Is an avian flu pandemic imminent? As panic sends the world into a flutter, the Indian response still struggles to take wing, discover padmaparna ghosh and t v jayan
The guns are drawn, the coffers are stocked and international border security tightened. The preparations portend a global disaster -- a possible pandemic as the avian influenza ominously overruns countries. A blitzkrieg of media reports and press releases by international animal and human health organisations push the panic button. Estimates of death toll and economic loss are running out of zeroes.
The globe's feathers are ruffled, prompting astronomical flu funds and a mad scramble to stock drugs and vaccines.
us President George Bush has announced a us $7.1 billion flu plan, which even involves deploying troops. Of the massive flu fund, us $1.5 billion are earmarked to develop an experimental vaccine and us $1 billion to buy two antiviral drugs -- Tamiflu (oseltamivir) and Relenza (zanamivir).
The whole spectre of a global catastrophe is created on one premise: a potential mutation in the virus that might enable it to jump from human to human. But as of now, only cases of bird-to-human transfer have been reported; not a single case of human-to-human transfer of an avian influenza virus is known.
Proponents of a bird flu pandemic untiringly cite the catastrophic Spanish flu of 1918, which killed 20-30 million people in Europe, South America and the us. But numerous studies have indicated that the 1918 strain didn't have an avian origin. Jeffery K Taubenberger of the Armed Forces Institute of Pathology in the us, one of the foremost researchers on the 1918 pandemic, reconstructed the virus from excavated bodies and compared its genetic constitution with that of birds captured in 1918. His conclusion: the extremely pathogenic virus did not acquire its genetic material directly from a bird (Journal of Virology, Vol 76, No 15, August, 2002).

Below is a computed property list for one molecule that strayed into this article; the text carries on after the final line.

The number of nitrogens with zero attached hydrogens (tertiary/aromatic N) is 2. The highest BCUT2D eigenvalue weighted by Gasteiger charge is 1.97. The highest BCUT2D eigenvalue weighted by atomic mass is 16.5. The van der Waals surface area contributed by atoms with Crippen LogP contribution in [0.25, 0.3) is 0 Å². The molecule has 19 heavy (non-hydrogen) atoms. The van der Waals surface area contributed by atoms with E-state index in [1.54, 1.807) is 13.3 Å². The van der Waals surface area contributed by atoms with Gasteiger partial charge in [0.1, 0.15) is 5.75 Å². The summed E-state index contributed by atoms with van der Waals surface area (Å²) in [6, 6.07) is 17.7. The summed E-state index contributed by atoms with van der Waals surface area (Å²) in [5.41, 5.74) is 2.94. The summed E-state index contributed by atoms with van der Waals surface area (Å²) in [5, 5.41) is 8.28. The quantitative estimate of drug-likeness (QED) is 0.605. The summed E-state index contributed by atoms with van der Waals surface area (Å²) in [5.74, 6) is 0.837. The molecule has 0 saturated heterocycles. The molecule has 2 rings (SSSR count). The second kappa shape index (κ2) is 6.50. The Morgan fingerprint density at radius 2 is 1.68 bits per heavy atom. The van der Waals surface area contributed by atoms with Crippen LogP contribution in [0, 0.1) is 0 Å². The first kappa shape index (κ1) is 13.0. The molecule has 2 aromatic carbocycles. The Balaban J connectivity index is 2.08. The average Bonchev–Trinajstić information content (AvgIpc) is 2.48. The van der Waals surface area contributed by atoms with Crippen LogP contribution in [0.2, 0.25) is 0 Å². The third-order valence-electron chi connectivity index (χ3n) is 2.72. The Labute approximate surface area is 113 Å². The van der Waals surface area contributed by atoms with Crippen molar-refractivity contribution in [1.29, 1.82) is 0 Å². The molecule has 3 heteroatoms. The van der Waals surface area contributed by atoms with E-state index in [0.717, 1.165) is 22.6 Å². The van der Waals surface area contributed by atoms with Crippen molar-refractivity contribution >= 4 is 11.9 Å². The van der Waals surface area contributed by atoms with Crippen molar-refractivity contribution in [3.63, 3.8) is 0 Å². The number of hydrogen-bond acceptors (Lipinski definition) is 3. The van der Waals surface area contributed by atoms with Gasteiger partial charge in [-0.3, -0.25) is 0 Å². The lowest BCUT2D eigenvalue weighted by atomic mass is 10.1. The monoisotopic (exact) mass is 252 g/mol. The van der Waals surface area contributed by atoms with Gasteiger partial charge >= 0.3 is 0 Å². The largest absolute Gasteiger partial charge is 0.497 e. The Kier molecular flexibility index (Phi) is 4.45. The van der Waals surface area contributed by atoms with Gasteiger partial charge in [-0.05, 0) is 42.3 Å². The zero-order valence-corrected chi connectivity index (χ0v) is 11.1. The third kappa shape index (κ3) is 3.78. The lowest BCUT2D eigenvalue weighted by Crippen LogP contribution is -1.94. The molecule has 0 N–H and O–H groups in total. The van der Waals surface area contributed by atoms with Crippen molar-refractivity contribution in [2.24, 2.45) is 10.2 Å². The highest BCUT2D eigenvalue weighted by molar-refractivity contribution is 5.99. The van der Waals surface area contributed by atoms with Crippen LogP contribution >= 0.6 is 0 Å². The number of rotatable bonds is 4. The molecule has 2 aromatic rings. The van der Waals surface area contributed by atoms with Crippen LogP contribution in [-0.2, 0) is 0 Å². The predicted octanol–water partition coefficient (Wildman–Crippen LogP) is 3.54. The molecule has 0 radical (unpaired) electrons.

Having claimed 68 human lives since December 2003, avian flu is being seen as a gigantic killer. But a pandemic is possible only if the virus mutates and starts spreading from human to human. Recently, the World Health Organization (who) pegged a possible avian flu human toll at a dramatic maximum of 150 million people, but soon scaled it down to 7.4 million. The World Bank has quoted us $800 billion as the possible loss from avian flu to the global economy and promised us $1 billion to combat it.
The only number that appears insignificant under the circumstances is the actual death toll of a mere 68 (see box: Who will make a killing?).
The virus strain behind the fatalities is referred to as h5n1. It is the only avian influenza virus to have claimed human lives since 1980. Scientists say because of the extremely versatile nature of influenza viruses, it is difficult to determine which avian flu strain may jump to humans. Between 1980 and 1997, there have been four recorded outbreaks of avian viruses that were highly pathogenic to birds. The first of these occurred -- not in Asia, but in the us -- in 1983 and involved the strain h5n3, according to the us-based Centers for Disease Control. But none of the four outbreaks affected humans.
According to Peter Palese, a microbiologist at the Mount Sinai School of Medicine, New York, the threat from h5n1 flu virus is a false alarm. Studies of blood samples collected in 1992 from people in rural China indicate that millions of people had developed antibodies to the h5n1 strain. This implied that they had recovered from the infection without any apparent ailment. Moreover, the h5n 1 avian flu strain has been circulating in China for almost a decade without any reported incidence of a human-to-human transmission.
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